Going back to “BTK”, the song title is an abbreviation for Bind, Torture, Kill. Why not name the song as such? “Gary wrote the lyrics for that, and Exodus writes very metaphorically and tongue-in-cheek,” explains Zetro. “Our fans know exactly what it is; you’re going to get a serial killer song out of this band. The content is always very socially controversial, and always will be. The lyrics are definitely eye-openers.”

Leaning into the political spectrum, there’s “Collateral Damage”. “That’s just the mess we are in right now –socially and financially. Our country was built on a system where you have the right to vote and majority rules, but when you get so many people involved, you lose sight of that completely. ‘Collateral Damage’ has a lot to say; that and ‘Numb’, are my favourite songs on the album. Lyrically I love them, they’re brilliant; and I didn’t write either one of them.”


“I figured when it fizzled out in the ‘90s, that was the ride,” continues Zetro.” It’s been very exciting and we’re very grateful. We just did a show in Mexico City with a bunch of great bands, and the guitar player from Cattle Decapitation said, ‘In 1989 you were my first concert ever.’ That’s really cool, but wow, I’m fucking old as hell. That’s fucked up. I’ve spawned a whole generation, and now they’re playing with me. But I keep myself in shape. I go to the gym every fucking day, I eat right. It’s all about the performances. I think they were important back in the day – as long as there were chicks, booze, and drugs – the performances were important. Now it’s completely opposite. Can I get a Caesar salad, some fruit juice and a cup of coffee? It’s a completely different mentality, which is great for the fans; people who are paying. Cause now there’s a lot of money involved in going to see a band live, just to buy a ticket and get in. They better be good and give you your money’s worth. I feel that, and when you come see Exodus you definitely get that.”


Zetro wrote one song on Blood In, Blood Out; that being “Body Harvest”. “Coming from the point of view of a guy who wakes up in a room – and this happens! Not necessarily in a hostel, but he’s been drugged and there’s a note on the phone saying, we just took your kidney. We just took your spleen, and you better get help! So the guy gets to the hospital and he gets patched up; then he realizes this is kind of a good racket, and does it to somebody else. The hunted turns into the hunter; that’s basically the story on ‘Body Harvest’, in kind of a sick, Exodus twisted way. It starts out evil, ends up even more evil.”


The cover art adorning Blood In, Blood Out - created by artist Par Olofsson, who did Let There Be Blood (in 2008) - is certainly striking. Given the current popularity of The Walking Dead, and zombies in general, this graphic fits so well. “When I came in, there was another image,” reveals Zetro. “To this day, I still haven’t seen it. About a week later that came out, and I thought it was cool. The album’s called Blood In, Blood Out; and there’s fetuses while they’re eating their hands. That made sense. The blood is coming in and the blood is going out. And this is heavy metal. What do you want for a t-shirt? That’s what I’m looking for! I’m a horror fan, I love horror. To me, it’s the best cover ever! Remember in the ‘80s, we used to shove our faces on the cover every time. Jesus Christ – these guys are so full of themselves. But that went back to the mentality of, bands in the ‘70s – that’s what they did. Lynyrd Skynyrd was always on the cover of their records; Ted Nugent was always on the cover of his records. And we just liked that. Now, it’s like, which guy am I going to get tattooed? It gives me a whole spectrum of cool shit; plus I like the swag. Sick sells!”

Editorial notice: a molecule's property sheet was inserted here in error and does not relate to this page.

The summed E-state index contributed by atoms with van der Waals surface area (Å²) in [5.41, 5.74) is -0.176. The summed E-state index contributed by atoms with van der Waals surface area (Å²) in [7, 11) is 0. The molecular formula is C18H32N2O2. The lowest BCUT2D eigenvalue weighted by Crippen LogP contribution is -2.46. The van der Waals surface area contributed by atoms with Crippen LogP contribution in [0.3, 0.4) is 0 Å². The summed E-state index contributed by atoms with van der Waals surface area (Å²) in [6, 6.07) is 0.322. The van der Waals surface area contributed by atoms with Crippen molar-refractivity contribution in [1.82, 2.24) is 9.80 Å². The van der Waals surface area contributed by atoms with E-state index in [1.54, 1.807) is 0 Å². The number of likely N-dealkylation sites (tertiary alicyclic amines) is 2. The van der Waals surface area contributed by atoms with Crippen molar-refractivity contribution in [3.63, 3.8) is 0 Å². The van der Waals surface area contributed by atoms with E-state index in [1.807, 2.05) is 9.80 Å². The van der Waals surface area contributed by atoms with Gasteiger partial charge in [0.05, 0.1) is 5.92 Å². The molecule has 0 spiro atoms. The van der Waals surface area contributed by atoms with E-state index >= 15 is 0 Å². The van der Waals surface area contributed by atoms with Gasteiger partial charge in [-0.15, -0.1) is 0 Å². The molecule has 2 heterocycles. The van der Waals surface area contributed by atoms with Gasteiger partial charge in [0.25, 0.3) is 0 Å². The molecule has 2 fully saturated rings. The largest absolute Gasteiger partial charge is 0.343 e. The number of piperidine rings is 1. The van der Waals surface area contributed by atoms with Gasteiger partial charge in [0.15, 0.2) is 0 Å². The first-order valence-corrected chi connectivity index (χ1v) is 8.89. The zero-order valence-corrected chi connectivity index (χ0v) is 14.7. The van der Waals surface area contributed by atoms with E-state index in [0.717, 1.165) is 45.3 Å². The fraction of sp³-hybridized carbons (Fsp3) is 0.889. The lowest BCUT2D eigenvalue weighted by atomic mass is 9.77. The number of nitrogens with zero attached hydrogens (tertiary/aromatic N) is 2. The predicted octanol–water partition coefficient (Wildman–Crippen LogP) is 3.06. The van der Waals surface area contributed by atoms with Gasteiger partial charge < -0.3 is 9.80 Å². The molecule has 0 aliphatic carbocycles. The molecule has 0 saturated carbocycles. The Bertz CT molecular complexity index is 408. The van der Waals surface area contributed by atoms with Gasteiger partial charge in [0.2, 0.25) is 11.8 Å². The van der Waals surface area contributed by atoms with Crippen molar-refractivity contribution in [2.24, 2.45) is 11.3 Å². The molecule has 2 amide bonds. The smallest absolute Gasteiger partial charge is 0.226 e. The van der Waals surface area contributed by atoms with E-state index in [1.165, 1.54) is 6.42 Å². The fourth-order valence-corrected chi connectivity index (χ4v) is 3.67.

Exodus recorded an Angel Witch cover as a digital only bonus track, specifically “Angel Of Death” – not the classic Slayer tune. “If you notice, I didn’t even sing on it. Tom (Hunting, drummer) did the lead vocal on it; I’m in the background and on the chorus, but Tom did the lead vocal. He had left Exodus – he’s on his third stint as well. He actually joined Angel Witch and played with Kevin Heybourne for a while, so it’s kind of ironic. Tom has a great high register and a good singing voice. I love it, I think it’s awesome.”


Exodus is currently on tour across The US until mid-December, what happens in 2015? “We’re going to do Soundwave Festival in Australia. I know we’re going to come back and do The States… there’s some talks with a couple of other famous Bay Area bands but I can’t say who yet. It’s going to be a cool tour if it does go down. Also in the summer we’ll be doing all the festivals; hopefully we’ll be back to Heavy Montreal – that’s an amazing festival, one of the best ones I’ve ever played. My return, tenth album, hot record – you’re going to be seeing us for sure. There’s a lot of ground to cover.”  

 

Photo credit by Bruce Getty